Just for kicks, lets suppose that our cutting edge AI is roughly as intelligent as a cockroach. Life started evolving on earth in the neighborhood of 4 billion years ago, cockroaches first appear in the fossil record about 300 million years ago, and humans first appear about 200 thousand years ago. Thus the time it took evolution to go from cockroach to human was about 7.5% of the time it took evolution to go from nothing to cockroach. If you figure that it will take proportionally as long for humans to create human level intelligence as evolution did, and you start timing how long we've been working on it from the appearance of the first humans, then you might guess it will take another 15,000 years. But if you start counting from when the first principles of computing were laid out roughly 100 years ago, then you might guess it will take in the neighborhood of another decade.
Which is the more reasonable place to start counting? I don't think there is a good answer to that question, but I'll indulge in some recreational speculation nonetheless. Perhaps we can approach that question by examining the critical differences between evolution as a process for developing intelligence versus human invention. With evolution we take (1) random variation and (2) select those that have the highest reproductive fitness. It’s important to recognize that reproductive fitness is not the same thing as intelligence. Reproductive fitness is affected by many different factors and in many cases greater intelligence puts constraints on an animal that decrease it’s fitness. For instance, the brains of some bird species, whose bodies are highly streamlined to improve flight efficiency, actually seasonally shrink to reduce overall weight. In that case the added intelligence of a bigger brain is not worth the added weight. Similarly, an important factor that influences brain size in all animals is the comparatively higher energy consumption of brain matter. The larger the brain, the more energy it uses, and the more likely an animal is to starve to death during food shortages. For these reasons evolution often selects for less intelligent animals, and intelligence is only loosely related to reproductive fitness.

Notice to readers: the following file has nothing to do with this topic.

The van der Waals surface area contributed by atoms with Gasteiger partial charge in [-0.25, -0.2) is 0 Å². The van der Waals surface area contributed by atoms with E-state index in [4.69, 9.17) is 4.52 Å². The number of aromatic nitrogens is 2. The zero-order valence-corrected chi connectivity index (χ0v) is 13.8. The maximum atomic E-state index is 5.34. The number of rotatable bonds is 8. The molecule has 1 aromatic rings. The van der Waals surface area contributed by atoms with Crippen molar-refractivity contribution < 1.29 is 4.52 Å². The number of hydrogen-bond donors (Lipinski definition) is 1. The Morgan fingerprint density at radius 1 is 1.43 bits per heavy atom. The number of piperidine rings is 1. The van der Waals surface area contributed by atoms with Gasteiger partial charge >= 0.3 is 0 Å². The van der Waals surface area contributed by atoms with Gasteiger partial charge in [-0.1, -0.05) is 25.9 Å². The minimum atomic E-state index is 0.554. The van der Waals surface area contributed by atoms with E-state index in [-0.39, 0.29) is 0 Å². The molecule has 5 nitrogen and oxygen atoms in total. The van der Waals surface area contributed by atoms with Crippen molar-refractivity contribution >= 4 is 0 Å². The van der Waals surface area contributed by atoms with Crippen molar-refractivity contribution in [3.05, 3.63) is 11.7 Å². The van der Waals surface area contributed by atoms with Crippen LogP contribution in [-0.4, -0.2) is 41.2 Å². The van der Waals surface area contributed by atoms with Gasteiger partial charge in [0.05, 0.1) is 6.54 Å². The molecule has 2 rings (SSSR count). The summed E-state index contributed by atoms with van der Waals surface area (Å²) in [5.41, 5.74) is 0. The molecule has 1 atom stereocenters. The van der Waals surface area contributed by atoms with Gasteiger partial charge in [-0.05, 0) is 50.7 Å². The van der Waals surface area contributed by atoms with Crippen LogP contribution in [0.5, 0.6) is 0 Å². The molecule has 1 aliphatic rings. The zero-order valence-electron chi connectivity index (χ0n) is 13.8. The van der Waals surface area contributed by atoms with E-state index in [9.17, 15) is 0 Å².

The process by which evolution created human intelligence can be contrasted with the process by which human are working to create artificial intelligence. AI researchers are (1) experimenting with carefully chosen and designed variation, with (2) the explicit goal of maximizing intelligence. Thus (1) where variation in evolution is random, in AI research it is intelligently designed and (2) whereas the fitness function for evolution is only loosely related to intelligence, in AI research the fitness function is very closely related to intelligence.